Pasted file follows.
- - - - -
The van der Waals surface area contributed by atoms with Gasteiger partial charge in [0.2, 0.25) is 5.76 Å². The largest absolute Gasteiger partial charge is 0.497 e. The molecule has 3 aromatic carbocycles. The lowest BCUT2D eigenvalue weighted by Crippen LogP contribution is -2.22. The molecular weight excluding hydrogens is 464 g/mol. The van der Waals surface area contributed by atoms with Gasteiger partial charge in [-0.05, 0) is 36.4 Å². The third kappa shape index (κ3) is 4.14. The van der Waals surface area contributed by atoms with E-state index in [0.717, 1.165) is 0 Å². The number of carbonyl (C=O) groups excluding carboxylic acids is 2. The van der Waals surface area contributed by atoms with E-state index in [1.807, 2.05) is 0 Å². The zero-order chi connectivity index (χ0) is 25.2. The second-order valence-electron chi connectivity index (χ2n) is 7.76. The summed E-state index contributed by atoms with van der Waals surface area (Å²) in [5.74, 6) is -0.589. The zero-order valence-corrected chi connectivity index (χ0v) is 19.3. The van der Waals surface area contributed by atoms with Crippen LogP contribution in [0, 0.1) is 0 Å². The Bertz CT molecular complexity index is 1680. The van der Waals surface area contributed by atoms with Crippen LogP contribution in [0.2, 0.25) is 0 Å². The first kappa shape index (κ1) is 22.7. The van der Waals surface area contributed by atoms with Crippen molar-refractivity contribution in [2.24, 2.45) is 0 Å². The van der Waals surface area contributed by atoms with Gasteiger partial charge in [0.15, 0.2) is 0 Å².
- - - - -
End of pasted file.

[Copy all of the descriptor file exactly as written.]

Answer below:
The van der Waals surface area contributed by atoms with Gasteiger partial charge in [0.2, 0.25) is 5.76 Å². The largest absolute Gasteiger partial charge is 0.497 e. The molecule has 3 aromatic carbocycles. The lowest BCUT2D eigenvalue weighted by Crippen LogP contribution is -2.22. The molecular weight excluding hydrogens is 464 g/mol. The van der Waals surface area contributed by atoms with Gasteiger partial charge in [-0.05, 0) is 36.4 Å². The third kappa shape index (κ3) is 4.14. The van der Waals surface area contributed by atoms with E-state index in [0.717, 1.165) is 0 Å². The number of carbonyl (C=O) groups excluding carboxylic acids is 2. The van der Waals surface area contributed by atoms with E-state index in [1.807, 2.05) is 0 Å². The zero-order chi connectivity index (χ0) is 25.2. The second-order valence-electron chi connectivity index (χ2n) is 7.76. The summed E-state index contributed by atoms with van der Waals surface area (Å²) in [5.74, 6) is -0.589. The zero-order valence-corrected chi connectivity index (χ0v) is 19.3. The van der Waals surface area contributed by atoms with Crippen LogP contribution in [0, 0.1) is 0 Å². The Bertz CT molecular complexity index is 1680. The van der Waals surface area contributed by atoms with Crippen LogP contribution in [0.2, 0.25) is 0 Å². The first kappa shape index (κ1) is 22.7. The van der Waals surface area contributed by atoms with Crippen molar-refractivity contribution in [2.24, 2.45) is 0 Å². The van der Waals surface area contributed by atoms with Gasteiger partial charge in [0.15, 0.2) is 0 Å².